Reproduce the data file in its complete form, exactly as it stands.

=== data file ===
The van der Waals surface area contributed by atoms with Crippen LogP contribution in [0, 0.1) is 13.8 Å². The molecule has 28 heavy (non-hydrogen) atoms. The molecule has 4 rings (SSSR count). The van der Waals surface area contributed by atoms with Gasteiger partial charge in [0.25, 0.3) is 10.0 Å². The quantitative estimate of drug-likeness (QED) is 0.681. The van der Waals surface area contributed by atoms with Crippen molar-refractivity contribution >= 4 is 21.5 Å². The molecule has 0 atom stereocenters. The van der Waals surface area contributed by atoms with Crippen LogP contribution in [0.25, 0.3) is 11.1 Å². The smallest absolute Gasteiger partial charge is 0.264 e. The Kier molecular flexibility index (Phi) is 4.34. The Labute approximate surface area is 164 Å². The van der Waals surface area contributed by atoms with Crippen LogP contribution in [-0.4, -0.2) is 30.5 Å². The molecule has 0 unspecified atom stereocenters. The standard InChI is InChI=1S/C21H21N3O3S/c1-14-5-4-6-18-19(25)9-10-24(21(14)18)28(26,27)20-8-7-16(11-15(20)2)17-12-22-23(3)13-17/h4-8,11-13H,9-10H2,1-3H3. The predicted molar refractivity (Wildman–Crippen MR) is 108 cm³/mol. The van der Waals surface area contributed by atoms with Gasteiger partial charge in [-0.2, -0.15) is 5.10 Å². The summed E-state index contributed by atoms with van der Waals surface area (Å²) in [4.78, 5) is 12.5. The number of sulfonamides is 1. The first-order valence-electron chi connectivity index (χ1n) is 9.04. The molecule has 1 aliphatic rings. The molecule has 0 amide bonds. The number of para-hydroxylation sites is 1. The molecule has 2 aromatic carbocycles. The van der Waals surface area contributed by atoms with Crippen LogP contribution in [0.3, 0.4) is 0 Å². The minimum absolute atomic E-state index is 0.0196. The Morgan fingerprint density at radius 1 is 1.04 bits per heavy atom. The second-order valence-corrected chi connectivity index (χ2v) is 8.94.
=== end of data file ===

The van der Waals surface area contributed by atoms with Crippen LogP contribution in [0, 0.1) is 13.8 Å². The molecule has 28 heavy (non-hydrogen) atoms. The molecule has 4 rings (SSSR count). The van der Waals surface area contributed by atoms with Gasteiger partial charge in [0.25, 0.3) is 10.0 Å². The quantitative estimate of drug-likeness (QED) is 0.681. The van der Waals surface area contributed by atoms with Crippen molar-refractivity contribution >= 4 is 21.5 Å². The molecule has 0 atom stereocenters. The van der Waals surface area contributed by atoms with Crippen LogP contribution in [0.25, 0.3) is 11.1 Å². The smallest absolute Gasteiger partial charge is 0.264 e. The Kier molecular flexibility index (Phi) is 4.34. The Labute approximate surface area is 164 Å². The van der Waals surface area contributed by atoms with Crippen LogP contribution in [-0.4, -0.2) is 30.5 Å². The molecule has 0 unspecified atom stereocenters. The standard InChI is InChI=1S/C21H21N3O3S/c1-14-5-4-6-18-19(25)9-10-24(21(14)18)28(26,27)20-8-7-16(11-15(20)2)17-12-22-23(3)13-17/h4-8,11-13H,9-10H2,1-3H3. The predicted molar refractivity (Wildman–Crippen MR) is 108 cm³/mol. The van der Waals surface area contributed by atoms with Gasteiger partial charge in [-0.2, -0.15) is 5.10 Å². The summed E-state index contributed by atoms with van der Waals surface area (Å²) in [4.78, 5) is 12.5. The number of sulfonamides is 1. The first-order valence-electron chi connectivity index (χ1n) is 9.04. The molecule has 1 aliphatic rings. The molecule has 0 amide bonds. The number of para-hydroxylation sites is 1. The molecule has 2 aromatic carbocycles. The van der Waals surface area contributed by atoms with Crippen LogP contribution in [0.3, 0.4) is 0 Å². The minimum absolute atomic E-state index is 0.0196. The Morgan fingerprint density at radius 1 is 1.04 bits per heavy atom. The second-order valence-corrected chi connectivity index (χ2v) is 8.94.